Tag: Swans

New Video: Medicine Singers Share Lysergic and Mind-Bending “Sunrise (Rumble)”

Medicine Singers is a collective that can trace its origins back to a chance encounter between the Eastern Medicine Singers, an Eastern Algonquin powwow group and Israeli-born, New York-based guitarist and producer Yonatan Gat, who invited the group to a spontaneous collaboration on stage at SXSW 2017 after seeing them play outside the venue, before he was about to play.

That chance meeting led to a five year collaboration that saw Gat and the Eastern Medicine Singers playing festival stages across the US, Canada and Europe — and in some cases, bringing powwow to audiences and places that had never heard it before. 

The collective’s long-awaited — and highly-anticipated — self-titled debut is slated for a July 1, 2022 release through Yonatan Gat’s Stone Tapes, an imprint of Joyful Noise here in the States and through Mothland in Canada. The self-titled album sees the Medicine Singers expanding into an experimental supergroup that includes Swans’ Thor Harris and Christopher Pravdica, ambient music pioneer Laraaji, former DNA drummer and no wave icon Ikue Mori and trumpeter Jaimie Branch, who’s a rising star in the world of improvised music, along with contributions from their co-producer and longtime collaborator Yonatan Gat.

With their self-titled debut, the collective have reportedly created a spellbinding and mystical musical experience that cycles through a kaleidoscopic array of sounds including psychedelic punk, electronic music, acid jazz, spiritual jazz and others. But the genre-blurring and genre-smashing approach is firmly rooted in the intense, physical power of the powwow drum and the Eastern Medicine Singers’ connection to their ancestral music and traditions. The end result is material that lovingly celebrates and honors tradition while boldly breaking free from its restrictions — or in the words of Medicine Singers’ leader Daryl Black Eagle Jamieson: “These two cultures can work together, and blend together. We created something that needs to be out there in the world, to show people how we can work together and make something beautiful.”

Last month, I wrote about “Sunset,” a mesmerizing track centered around an expansive arrangement featuring a modal-like horn line, atmospheric and oscillating synths, the Medicine Singers’ gorgeous, multi-part harmonies, intense and forceful powwow drumming and a Robby Krieger-like guitar solo that slowly builds up into a noisy psychedelic freak out. It’s a lysergic yet deeply mystical journey rooted in traditions that seem older than time itself.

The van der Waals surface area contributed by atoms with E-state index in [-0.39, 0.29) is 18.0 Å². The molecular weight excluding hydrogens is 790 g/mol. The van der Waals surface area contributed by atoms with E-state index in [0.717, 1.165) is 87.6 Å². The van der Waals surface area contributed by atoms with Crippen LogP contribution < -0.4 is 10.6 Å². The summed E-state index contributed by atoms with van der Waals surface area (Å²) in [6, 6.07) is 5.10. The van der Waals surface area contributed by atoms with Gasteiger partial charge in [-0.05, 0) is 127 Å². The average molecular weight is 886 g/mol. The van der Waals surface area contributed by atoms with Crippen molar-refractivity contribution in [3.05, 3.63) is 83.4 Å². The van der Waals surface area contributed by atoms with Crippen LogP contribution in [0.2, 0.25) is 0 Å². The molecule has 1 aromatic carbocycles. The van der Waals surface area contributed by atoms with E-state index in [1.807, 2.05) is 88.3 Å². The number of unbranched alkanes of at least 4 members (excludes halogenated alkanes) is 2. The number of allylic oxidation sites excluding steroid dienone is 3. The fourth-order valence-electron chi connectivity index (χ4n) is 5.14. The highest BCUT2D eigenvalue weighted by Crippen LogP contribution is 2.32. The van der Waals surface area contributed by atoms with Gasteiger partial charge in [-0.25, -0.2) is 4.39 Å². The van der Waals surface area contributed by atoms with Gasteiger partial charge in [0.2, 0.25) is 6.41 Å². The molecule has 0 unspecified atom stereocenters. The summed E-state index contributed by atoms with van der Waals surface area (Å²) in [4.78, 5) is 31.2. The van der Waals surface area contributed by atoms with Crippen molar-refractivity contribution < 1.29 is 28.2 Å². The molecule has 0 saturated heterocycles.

“We play the Sunset song at the end of the day, when the sun goes down. Not many people sing these songs anymore: ‘Sunrise’ and ‘Sunset.’ They were given to our drummer Artie Red Medicine Crippen by the great chief Bright Canoe years ago,” the Medicine Singers explain. “They are ancient vocal songs – a thousand years old perhaps – which have the name of the creator – Yahweh. You hear it throughout the song. It’s an ancient calling to the creator. ‘Sunset’ can open up almost anything. It’s a very special song – magical and powerful. It brings great joy to people when we play it.”

The forthcoming album’s latest single “Sunrise (Rumble)” sees the collective exploring the influence of indigenous rhythms in rock and is mash-up featuring two distinct parts: “Sunrise,” a traditional powwow song and a unique cover of legendary, Shawnee guitarist Link Wray‘s “Rumble.” Much like its predecessors “Sunrise (Rumble)” is a seamless and lysergic mesh of the modern and the ancient that feels imbued with an innate and powerful mysticism.